For years, the first Sunday in November has been reserved for the New York City Marathon. This year however plans got turned upside down as a result of Hurricane Sandy. Initially, race director Mary Wittenburg and New York City mayor Michael Bloomberg stated the race would go on regardless of the hurricane saying that it would rally the city in a positive way and would not defer any resources away from the recovery efforts. Thousands came to New York in anticipation the event would go on as planned. However, following tremendous public pressure to cancel the event, both Wittenburg and Bloomberg decided it was best to not go forward with the marathon. It was the first time in the event’s 42 year history it had to be cancelled. The New York Road Runners, organizers of the NYC Marathon, donated $1 million dollars to the victims and recovery of hurricane Sandy. On the Sunday in which the marathon was originally slated to be run, thousands rallied in Central Park to run a marathon as well as volunteer to help those affected by the storm. The Hamilton Marathon, scheduled on the same day as New York, opened up an additional 250 spots to runners who were signed up for the ING New York City Marathon.
Canada’s Dylan Wykes has a never say die attitude. He refused to give up on his Olympic dream despite missing the Canadian Olympic Marathon standard of 2:11:29 at the 2011 Scotiabank Toronto Waterfront Marathon and dropping out of Japan’s Lake Biwa Marathon with stomach issues. Time was running out for Dylan and in a last ditch effort, with only a month left to qualify, he took a shot at the ABN AMRO Rotterdam Marathon. Wykes was clutch at the right time, posting a 2:10:47 – the fastest qualifying time of the three who represented Canada in London and the 2nd fastest time in Canadian history, behind Jerome Drayton’s 1975 Canadian record of 2:10:08. Dylan backed up his performance in London crossing the line as the top Canadian and claiming 20th overall in 2:15:26. Wykes’ clutch performances and will to keep trying earn him this year’s Grinder Award.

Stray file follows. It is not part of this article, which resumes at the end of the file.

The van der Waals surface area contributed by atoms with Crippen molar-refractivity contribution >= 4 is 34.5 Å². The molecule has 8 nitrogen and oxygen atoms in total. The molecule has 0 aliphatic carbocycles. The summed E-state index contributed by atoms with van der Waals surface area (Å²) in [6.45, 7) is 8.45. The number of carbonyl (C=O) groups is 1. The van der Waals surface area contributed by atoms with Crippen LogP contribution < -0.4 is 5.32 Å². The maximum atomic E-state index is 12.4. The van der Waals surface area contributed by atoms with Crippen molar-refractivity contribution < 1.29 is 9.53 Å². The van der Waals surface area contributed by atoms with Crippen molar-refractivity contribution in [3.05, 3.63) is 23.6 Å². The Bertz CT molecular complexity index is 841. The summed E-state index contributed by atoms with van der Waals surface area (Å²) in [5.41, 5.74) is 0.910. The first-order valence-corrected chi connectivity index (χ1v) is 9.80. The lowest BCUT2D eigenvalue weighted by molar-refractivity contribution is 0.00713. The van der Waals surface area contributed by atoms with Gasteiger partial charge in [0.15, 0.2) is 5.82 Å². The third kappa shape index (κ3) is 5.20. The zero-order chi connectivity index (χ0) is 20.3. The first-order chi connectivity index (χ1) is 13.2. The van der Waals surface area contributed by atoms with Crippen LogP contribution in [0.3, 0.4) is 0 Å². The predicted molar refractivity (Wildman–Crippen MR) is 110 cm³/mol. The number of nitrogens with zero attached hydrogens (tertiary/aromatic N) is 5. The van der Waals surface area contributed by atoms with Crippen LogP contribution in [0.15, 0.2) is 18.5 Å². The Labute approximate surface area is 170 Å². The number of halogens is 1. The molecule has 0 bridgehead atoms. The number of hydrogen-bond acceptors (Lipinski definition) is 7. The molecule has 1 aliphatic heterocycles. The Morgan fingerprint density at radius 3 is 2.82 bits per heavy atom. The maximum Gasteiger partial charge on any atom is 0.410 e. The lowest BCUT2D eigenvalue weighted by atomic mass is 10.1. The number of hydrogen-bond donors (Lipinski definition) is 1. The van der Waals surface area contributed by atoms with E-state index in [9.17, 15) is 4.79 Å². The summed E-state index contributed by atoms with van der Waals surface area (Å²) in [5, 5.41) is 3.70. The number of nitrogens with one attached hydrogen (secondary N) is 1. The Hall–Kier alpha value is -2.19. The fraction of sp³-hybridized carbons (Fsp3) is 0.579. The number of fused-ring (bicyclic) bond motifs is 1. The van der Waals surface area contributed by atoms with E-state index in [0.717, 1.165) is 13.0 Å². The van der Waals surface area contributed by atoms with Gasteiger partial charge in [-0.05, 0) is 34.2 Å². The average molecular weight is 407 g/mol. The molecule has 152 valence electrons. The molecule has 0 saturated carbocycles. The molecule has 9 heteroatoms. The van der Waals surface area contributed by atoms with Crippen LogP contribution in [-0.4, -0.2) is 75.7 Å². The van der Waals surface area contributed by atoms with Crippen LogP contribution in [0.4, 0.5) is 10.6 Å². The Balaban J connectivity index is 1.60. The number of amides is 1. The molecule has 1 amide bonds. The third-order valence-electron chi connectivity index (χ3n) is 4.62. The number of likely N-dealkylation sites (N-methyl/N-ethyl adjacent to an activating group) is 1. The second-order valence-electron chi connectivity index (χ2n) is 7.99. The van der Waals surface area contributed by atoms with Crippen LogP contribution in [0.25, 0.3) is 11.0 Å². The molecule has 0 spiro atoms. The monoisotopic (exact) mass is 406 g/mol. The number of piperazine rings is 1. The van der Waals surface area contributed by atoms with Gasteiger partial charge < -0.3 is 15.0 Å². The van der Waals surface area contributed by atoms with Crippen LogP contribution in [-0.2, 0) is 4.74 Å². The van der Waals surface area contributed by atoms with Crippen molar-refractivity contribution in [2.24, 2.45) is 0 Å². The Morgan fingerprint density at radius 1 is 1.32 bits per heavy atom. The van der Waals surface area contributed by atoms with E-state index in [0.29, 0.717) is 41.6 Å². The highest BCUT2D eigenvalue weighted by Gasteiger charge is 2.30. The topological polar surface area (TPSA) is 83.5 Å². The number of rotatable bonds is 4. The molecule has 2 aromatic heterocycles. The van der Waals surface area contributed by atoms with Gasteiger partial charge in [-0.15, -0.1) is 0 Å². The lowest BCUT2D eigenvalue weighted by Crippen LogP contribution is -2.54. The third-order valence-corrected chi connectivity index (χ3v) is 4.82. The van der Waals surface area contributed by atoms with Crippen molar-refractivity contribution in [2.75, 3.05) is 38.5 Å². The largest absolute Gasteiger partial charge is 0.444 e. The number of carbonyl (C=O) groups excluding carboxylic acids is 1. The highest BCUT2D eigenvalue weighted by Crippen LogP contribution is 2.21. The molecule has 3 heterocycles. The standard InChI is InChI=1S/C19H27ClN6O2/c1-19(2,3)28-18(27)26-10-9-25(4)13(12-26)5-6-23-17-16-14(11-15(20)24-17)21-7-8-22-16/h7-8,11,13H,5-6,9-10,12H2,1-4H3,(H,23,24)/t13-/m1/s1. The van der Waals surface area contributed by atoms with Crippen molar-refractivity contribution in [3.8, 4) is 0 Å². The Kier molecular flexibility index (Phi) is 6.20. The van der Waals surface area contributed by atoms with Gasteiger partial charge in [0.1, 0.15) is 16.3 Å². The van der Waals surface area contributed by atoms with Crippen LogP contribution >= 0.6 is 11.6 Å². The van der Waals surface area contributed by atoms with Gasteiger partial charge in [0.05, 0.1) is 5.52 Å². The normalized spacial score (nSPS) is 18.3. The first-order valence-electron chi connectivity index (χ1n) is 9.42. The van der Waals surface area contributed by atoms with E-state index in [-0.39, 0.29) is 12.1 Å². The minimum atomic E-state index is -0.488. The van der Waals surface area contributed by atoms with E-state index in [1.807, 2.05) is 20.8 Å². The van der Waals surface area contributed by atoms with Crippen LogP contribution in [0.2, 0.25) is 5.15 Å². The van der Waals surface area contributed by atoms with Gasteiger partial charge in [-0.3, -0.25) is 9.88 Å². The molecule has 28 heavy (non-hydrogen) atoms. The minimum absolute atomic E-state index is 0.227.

Most Outstanding Runner – Mo Farah
The Mo-Bot was out in full force in 2012, the decorated British athlete showcased himself to the World at the Olympic Games. Farah had all the pressure on him going into London as one of the favourites in both the 10,000m and 5,000m events. He had home court advantage and backed that up with two incredible performances. Doubling in both these events is one thing, but winning them is almost unheard of. Mo started off by winning gold in the 10,000m on August 4th, running 27:30 for the victory. He then took gold again on August 11th in the 5,000 winning by mere milliseconds over Ethiopia’s Dejen Gebremeskel in 13:41.66. Fans around the World were captivated by Farah’s performances and his exciting finishes – sparking an explosion of the ‘Mo-Bot’ – a move where you meet your arms on the top of your head to make an M-shape; even Jamaica’s Usain Bolt was seen performing the maneuver.
About the Author: Brett is a passionate athlete, writer, and huge fan of distance running. An Ottawa, ON native, Brett Bonisteel trains with the Running Room Racing team under Coach Phil Marsh. When he’s not training or preparing for a road race, Brett is tracking down the World’s best elite runners for interviews. He can be found at major road races, track meets and on press trucks covering the biggest races. Brett is extremely proud to be a Runners Feed contributor and is looking to further develop himself as a writer.
Follow Brett: @brettbonisteel